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Q24N, HAVANA (AP) — The United States and Cuba signed a deal Tuesday restoring commercial air traffic for the first time in five decades, allowing dozens of new daily flights to bring hundreds of thousands more American travelers a year to the island as early as this fall.

Immediately after the signing, the U.S. Department of Transportation opened bidding by American air carriers on as many as 110 U.S.-Cuba flights a day — more than five times the current number. All flights operating between the two countries today are charters.

Barring other major announcements, the restart of commercial flights will be the most significant development in U.S.-Cuba trade since Presidents Barack Obama and Raul Castro announced in late 2014 that they would begin normalizing ties after a half-century of Cold War opposition.

The Obama administration is eager to make rapid progress on building trade and diplomatic ties with Cuba before the president leaves office. The coming weeks are seen as particularly crucial to building momentum ahead of a trip he hopes to make to Havana by the end of March.

“Today is a historic day in the relationship between Cuba and the U.S.,” U.S. Transportation Secretary Anthony Foxx said after he and Transportation Minister Adel Yzquierdo Rodriguez signed the deal in a ceremony at Havana’s Hotel Nacional. “It represents a critically important milestone in the U.S. effort to engage with Cuba.”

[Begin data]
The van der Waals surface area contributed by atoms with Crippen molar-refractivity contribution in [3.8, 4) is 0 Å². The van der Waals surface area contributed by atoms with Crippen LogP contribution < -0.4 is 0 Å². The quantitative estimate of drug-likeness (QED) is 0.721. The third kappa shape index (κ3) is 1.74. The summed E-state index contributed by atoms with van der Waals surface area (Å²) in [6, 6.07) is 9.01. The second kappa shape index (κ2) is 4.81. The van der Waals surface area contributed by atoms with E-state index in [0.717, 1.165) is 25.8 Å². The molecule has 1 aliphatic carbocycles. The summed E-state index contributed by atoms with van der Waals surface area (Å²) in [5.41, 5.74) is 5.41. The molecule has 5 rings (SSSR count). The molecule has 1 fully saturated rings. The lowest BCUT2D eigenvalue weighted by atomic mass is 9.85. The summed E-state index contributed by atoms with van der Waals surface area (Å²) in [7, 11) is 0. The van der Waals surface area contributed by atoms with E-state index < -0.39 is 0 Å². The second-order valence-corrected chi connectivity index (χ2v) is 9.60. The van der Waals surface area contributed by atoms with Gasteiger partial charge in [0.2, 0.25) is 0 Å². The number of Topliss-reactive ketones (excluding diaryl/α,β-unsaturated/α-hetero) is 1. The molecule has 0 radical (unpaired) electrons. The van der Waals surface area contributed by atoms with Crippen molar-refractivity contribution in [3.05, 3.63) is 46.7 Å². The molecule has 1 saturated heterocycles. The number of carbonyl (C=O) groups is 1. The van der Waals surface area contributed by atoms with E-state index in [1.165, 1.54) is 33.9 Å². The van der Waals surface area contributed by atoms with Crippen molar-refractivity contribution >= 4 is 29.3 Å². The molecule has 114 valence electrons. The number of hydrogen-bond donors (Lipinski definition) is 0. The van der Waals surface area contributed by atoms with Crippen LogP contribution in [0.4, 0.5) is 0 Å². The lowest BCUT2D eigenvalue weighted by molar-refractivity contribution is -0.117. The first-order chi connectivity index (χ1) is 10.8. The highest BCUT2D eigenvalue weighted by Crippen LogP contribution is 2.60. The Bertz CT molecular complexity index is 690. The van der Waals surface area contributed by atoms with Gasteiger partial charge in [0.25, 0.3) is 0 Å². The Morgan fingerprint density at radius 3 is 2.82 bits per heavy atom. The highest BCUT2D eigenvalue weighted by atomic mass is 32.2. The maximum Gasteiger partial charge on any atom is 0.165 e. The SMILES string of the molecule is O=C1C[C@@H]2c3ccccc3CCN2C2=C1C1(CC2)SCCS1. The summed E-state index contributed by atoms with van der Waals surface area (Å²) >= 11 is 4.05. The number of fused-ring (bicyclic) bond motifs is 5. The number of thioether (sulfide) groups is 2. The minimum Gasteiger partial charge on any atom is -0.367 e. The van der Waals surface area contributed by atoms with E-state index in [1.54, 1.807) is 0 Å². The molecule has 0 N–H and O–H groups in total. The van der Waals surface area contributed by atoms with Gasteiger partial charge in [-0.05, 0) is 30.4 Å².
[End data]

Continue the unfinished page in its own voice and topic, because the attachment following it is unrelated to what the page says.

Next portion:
The U.S. Department of Transportation expects to award the new routes by the summer. The winning airlines then must negotiate their own deals with Cuba.

Yzquierdo declined an interview request but Foxx said after meeting with the Cuban minister that he believed Cuba was eager to restore commercial air service as quickly as possible.

“Every indication I have in the conversations we’ve had today is that the Cubans want to move as fast as we’re able to move,” Foxx said. “People will actually be able to go buy a ticket and fly to Cuba on a commercial airline. That’s a pretty big step. We haven’t been able to do that in 50 years.”

The agreement allows 20 regular daily U.S. flights to Havana, in addition to the current 10-15 charter flights a day. The rest would be to other Cuban cities.

Nearly 160,000 U.S. leisure travelers flew to Cuba last year, along with hundreds of thousands of Cuban-Americans visiting family, mostly on expensive, frequently chaotic charter flights out of Florida.

 


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